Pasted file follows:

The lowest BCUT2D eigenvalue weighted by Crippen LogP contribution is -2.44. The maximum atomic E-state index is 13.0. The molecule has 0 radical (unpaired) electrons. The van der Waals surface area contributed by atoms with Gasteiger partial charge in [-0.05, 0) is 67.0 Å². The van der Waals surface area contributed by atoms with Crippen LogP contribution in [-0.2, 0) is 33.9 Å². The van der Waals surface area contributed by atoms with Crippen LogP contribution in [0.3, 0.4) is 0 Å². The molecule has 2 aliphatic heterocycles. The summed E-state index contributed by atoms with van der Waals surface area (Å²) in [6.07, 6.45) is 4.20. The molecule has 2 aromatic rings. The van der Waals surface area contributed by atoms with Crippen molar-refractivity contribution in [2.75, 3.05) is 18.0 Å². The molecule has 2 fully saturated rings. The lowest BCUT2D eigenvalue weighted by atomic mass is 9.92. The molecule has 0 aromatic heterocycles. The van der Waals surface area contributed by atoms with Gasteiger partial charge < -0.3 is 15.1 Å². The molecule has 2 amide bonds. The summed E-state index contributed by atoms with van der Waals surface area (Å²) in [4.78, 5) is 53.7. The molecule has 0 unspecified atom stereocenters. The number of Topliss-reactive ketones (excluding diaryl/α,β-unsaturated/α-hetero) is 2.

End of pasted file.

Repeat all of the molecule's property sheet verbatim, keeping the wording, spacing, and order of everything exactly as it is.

The lowest BCUT2D eigenvalue weighted by Crippen LogP contribution is -2.44. The maximum atomic E-state index is 13.0. The molecule has 0 radical (unpaired) electrons. The van der Waals surface area contributed by atoms with Gasteiger partial charge in [-0.05, 0) is 67.0 Å². The van der Waals surface area contributed by atoms with Crippen LogP contribution in [-0.2, 0) is 33.9 Å². The van der Waals surface area contributed by atoms with Crippen LogP contribution in [0.3, 0.4) is 0 Å². The molecule has 2 aliphatic heterocycles. The summed E-state index contributed by atoms with van der Waals surface area (Å²) in [6.07, 6.45) is 4.20. The molecule has 2 aromatic rings. The van der Waals surface area contributed by atoms with Crippen molar-refractivity contribution in [2.75, 3.05) is 18.0 Å². The molecule has 2 fully saturated rings. The lowest BCUT2D eigenvalue weighted by atomic mass is 9.92. The molecule has 0 aromatic heterocycles. The van der Waals surface area contributed by atoms with Gasteiger partial charge < -0.3 is 15.1 Å². The molecule has 2 amide bonds. The summed E-state index contributed by atoms with van der Waals surface area (Å²) in [4.78, 5) is 53.7. The molecule has 0 unspecified atom stereocenters. The number of Topliss-reactive ketones (excluding diaryl/α,β-unsaturated/α-hetero) is 2.